4 stars out of 5
I was made aware of this book, the first in a series featuring former Marine Corps special ops guy turned freelancer and extreme cage fighter John Harding, through an Amazon.com offer to download it for 99 cents. I'm not even sure why I took a closer look, except it was the first in a series, so if I liked it, I'd be able to look forward to more; and, I liked that it had earned an average of 4-1/2 stars from 76 reviewers. The clincher, though, was learning that Harding spent his teenage years in Leavittsburg, Ohio.
Say what? Leavittsburg is a very small community of a couple of thousand residents along the Mahoning River in Trumbull County not many miles from my home - and it's so small that it's unlikely anyone would mention it in a book unless he or she were familiar with it. So I did a little sleuthing of my own; I didn't unearth much except that the author at one time attended the now-closed Western Reserve High School in nearby Warren, Ohio, and thus Leavittsburg would have been almost in his back yard. But that was enough for me to say what the heck? It was less than a buck, and I was intrigued.
And now that I've finished it, I'm hooked.
Harding, it seems, ran away from his Leavittsburg home and an extremely abusive father at age 14; with a little age adjustment, he got into military service, where he performed spectacularly and learned several languages. Subsequently, he's recruited by a CIA agent to take on special projects that must remain under the government radar - most of which involve utilizing his special skills and killing bad guys. To supplement that income and satisfy his need for violence, he earns money as an extreme cage fighter and takes on odd jobs doing bodyguard and skip trace work for his manager.
Along the way, Harding manages to knock the stuffing out of an extreme fighter backed by the Russian mob, thus putting himself in their crosshairs. At the same time, he's recruited to protect a young Afghani woman he knew as a child when he was doing military service there - now grown, she's come to America to speak out against the atrocities happening back at home. Helping Harding with the latter task is lawyer and love interest Tess Connagher (it's her law firm that was directed to hire Harding to protect the Afghani woman).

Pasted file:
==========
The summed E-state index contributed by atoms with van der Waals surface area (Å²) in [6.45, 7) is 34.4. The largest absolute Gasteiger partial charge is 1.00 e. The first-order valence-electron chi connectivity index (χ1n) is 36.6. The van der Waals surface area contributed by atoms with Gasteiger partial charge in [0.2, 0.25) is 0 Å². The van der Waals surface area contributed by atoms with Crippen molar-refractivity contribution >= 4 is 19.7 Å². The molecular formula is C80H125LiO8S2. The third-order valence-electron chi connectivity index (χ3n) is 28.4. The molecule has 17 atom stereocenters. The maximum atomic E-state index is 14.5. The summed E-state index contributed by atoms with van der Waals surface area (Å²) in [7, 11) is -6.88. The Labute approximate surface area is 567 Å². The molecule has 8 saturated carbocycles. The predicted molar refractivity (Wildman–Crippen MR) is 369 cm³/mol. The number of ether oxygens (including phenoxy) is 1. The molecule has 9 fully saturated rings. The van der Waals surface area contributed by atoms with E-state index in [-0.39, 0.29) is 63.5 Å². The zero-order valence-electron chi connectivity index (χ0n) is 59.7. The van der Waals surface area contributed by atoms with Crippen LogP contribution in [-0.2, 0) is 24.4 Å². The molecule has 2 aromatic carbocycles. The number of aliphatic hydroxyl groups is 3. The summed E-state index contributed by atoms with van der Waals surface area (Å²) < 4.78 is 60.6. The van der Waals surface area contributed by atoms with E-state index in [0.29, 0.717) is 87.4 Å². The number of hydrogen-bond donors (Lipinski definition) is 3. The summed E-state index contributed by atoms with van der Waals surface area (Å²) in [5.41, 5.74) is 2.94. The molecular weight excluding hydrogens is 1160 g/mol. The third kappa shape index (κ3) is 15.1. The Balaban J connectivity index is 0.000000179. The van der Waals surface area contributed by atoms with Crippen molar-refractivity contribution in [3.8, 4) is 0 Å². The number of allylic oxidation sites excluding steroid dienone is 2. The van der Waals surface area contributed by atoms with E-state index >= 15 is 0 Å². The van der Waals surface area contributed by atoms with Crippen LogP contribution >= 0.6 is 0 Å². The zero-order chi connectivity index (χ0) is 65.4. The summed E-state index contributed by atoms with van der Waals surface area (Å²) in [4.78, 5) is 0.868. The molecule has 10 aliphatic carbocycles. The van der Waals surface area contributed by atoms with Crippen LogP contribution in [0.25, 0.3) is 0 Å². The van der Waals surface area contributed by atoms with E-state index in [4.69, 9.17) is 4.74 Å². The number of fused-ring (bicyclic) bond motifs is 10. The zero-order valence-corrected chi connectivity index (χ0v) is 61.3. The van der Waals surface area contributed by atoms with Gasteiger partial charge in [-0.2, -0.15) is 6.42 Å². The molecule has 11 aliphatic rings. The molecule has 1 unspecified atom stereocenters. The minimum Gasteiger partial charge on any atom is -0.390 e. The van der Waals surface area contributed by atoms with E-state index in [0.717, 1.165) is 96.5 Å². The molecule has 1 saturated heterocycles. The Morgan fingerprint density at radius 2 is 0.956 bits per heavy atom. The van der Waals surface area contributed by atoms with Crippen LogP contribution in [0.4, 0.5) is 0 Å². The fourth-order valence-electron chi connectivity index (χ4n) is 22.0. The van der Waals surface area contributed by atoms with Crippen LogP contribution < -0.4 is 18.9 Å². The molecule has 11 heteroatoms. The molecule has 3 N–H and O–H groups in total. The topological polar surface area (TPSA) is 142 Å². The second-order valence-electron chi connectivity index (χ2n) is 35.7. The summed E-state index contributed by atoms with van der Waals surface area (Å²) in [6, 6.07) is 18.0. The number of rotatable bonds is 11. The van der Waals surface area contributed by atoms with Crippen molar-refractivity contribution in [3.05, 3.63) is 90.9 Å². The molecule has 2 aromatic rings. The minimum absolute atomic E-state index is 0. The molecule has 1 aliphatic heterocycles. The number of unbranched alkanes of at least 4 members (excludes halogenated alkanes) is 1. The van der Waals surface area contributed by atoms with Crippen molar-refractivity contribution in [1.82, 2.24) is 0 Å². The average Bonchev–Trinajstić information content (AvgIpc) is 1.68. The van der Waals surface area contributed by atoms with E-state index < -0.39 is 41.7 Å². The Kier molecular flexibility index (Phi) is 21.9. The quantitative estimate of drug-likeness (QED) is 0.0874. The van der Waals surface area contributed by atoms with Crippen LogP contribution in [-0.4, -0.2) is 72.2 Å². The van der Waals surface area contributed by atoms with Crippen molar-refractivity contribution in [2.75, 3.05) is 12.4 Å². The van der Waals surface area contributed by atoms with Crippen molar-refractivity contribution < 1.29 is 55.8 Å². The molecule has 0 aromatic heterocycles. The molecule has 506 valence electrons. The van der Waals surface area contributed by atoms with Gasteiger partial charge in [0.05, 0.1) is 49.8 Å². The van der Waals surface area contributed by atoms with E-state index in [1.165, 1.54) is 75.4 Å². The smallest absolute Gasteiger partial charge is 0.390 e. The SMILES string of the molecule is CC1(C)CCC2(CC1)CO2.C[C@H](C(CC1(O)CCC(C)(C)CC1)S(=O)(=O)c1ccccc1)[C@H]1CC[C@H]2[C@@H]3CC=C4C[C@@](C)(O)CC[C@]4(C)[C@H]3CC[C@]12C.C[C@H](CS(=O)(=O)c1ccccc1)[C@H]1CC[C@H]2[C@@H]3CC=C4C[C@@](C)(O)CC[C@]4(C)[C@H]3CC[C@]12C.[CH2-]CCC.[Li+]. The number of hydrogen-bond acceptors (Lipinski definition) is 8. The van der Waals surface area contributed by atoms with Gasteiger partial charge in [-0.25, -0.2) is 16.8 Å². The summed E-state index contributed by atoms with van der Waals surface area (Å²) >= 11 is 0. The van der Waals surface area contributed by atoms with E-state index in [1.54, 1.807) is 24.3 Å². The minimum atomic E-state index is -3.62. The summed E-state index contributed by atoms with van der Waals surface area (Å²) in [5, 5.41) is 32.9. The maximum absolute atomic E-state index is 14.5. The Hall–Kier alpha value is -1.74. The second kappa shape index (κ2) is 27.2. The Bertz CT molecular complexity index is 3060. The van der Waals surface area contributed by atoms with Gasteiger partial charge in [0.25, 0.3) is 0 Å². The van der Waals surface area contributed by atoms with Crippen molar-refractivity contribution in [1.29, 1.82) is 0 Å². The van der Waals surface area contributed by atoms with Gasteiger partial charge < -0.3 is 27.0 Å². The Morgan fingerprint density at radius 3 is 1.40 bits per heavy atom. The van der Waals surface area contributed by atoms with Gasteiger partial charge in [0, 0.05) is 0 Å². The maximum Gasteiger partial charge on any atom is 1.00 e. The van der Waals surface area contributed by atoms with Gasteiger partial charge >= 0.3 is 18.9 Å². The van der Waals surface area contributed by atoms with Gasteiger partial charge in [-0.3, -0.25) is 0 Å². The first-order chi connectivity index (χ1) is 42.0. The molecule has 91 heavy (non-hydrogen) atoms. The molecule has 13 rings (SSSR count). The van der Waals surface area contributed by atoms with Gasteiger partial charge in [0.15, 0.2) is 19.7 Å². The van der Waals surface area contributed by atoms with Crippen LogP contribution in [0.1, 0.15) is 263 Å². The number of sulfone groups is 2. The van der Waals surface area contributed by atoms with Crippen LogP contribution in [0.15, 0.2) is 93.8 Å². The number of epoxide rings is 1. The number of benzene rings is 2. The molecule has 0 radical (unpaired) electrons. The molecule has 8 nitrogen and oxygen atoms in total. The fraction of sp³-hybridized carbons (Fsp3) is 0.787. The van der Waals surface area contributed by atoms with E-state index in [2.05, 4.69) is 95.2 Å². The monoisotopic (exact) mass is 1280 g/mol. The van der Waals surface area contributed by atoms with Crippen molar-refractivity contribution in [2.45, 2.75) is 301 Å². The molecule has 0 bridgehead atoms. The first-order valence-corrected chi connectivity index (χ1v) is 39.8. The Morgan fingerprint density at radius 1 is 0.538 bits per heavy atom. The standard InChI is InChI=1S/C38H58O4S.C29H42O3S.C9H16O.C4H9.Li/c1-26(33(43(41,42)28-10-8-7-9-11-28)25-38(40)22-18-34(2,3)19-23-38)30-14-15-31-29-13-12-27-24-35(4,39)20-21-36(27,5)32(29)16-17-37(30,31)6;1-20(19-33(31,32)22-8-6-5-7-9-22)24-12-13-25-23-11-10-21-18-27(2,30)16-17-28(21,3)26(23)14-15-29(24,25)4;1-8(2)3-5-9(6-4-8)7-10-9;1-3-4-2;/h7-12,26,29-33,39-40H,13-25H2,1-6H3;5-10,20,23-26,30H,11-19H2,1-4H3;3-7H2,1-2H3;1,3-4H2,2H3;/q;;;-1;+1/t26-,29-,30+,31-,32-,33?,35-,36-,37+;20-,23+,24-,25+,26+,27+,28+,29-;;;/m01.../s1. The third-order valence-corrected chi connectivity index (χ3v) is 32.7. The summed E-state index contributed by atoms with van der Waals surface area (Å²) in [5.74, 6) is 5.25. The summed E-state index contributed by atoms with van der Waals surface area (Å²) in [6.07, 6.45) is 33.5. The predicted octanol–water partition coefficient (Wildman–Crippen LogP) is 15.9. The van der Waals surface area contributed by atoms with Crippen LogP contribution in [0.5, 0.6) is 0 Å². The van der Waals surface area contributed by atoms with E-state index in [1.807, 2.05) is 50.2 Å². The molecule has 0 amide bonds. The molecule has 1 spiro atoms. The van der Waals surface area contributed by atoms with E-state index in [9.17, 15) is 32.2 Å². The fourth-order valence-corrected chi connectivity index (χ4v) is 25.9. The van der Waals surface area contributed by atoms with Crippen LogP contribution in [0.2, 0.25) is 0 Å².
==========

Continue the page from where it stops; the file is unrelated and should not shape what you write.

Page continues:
Since there are two more books in the series that I know of - Hard Case - The Lure of Hell and Hard Case - Voyage of the Damned - it's clear from the beginning of this one that Harding will survive. And given his background and occupation, it's also clear there'll be no shortage of knock-down, drag-out fights in this book. In fact, those events are pretty much ongoing - moving from action in the field to action in a cage. People get killed right and left (but, as Harding points out, he doesn't kill people who don't deserve it). There's a little romance, a little humor here and there, and the result is that it's really a good book that held my attention all the way to the end. I will caution, though, that it you don't like reading about blood and guts, this probably isn't your style. As for me, bring on the next one!
Hard Case by Bernard Lee DeLeo (RJ Parker Publishing, November 2013), 288 pp.